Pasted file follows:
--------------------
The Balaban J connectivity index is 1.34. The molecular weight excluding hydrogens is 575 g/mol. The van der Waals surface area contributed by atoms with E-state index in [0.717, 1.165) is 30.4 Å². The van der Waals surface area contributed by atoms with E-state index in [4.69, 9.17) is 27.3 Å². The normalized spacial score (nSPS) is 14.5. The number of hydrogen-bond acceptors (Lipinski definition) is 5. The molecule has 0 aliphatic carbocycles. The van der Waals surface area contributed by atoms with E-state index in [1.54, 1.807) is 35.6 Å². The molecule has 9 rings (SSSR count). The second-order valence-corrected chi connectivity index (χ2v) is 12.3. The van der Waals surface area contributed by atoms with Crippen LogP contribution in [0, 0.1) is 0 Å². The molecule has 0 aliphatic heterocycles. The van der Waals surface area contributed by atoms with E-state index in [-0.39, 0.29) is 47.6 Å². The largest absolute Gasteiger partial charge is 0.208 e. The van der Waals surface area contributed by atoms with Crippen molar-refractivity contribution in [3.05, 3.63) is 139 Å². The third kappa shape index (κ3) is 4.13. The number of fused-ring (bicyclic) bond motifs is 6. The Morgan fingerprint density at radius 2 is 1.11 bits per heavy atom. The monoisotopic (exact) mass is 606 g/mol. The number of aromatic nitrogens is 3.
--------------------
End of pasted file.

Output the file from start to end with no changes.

The Balaban J connectivity index is 1.34. The molecular weight excluding hydrogens is 575 g/mol. The van der Waals surface area contributed by atoms with E-state index in [0.717, 1.165) is 30.4 Å². The van der Waals surface area contributed by atoms with E-state index in [4.69, 9.17) is 27.3 Å². The normalized spacial score (nSPS) is 14.5. The number of hydrogen-bond acceptors (Lipinski definition) is 5. The molecule has 0 aliphatic carbocycles. The van der Waals surface area contributed by atoms with E-state index in [1.54, 1.807) is 35.6 Å². The molecule has 9 rings (SSSR count). The second-order valence-corrected chi connectivity index (χ2v) is 12.3. The van der Waals surface area contributed by atoms with Crippen LogP contribution in [0, 0.1) is 0 Å². The molecule has 0 aliphatic heterocycles. The van der Waals surface area contributed by atoms with E-state index in [-0.39, 0.29) is 47.6 Å². The largest absolute Gasteiger partial charge is 0.208 e. The van der Waals surface area contributed by atoms with Crippen molar-refractivity contribution in [3.05, 3.63) is 139 Å². The third kappa shape index (κ3) is 4.13. The number of fused-ring (bicyclic) bond motifs is 6. The Morgan fingerprint density at radius 2 is 1.11 bits per heavy atom. The monoisotopic (exact) mass is 606 g/mol. The number of aromatic nitrogens is 3.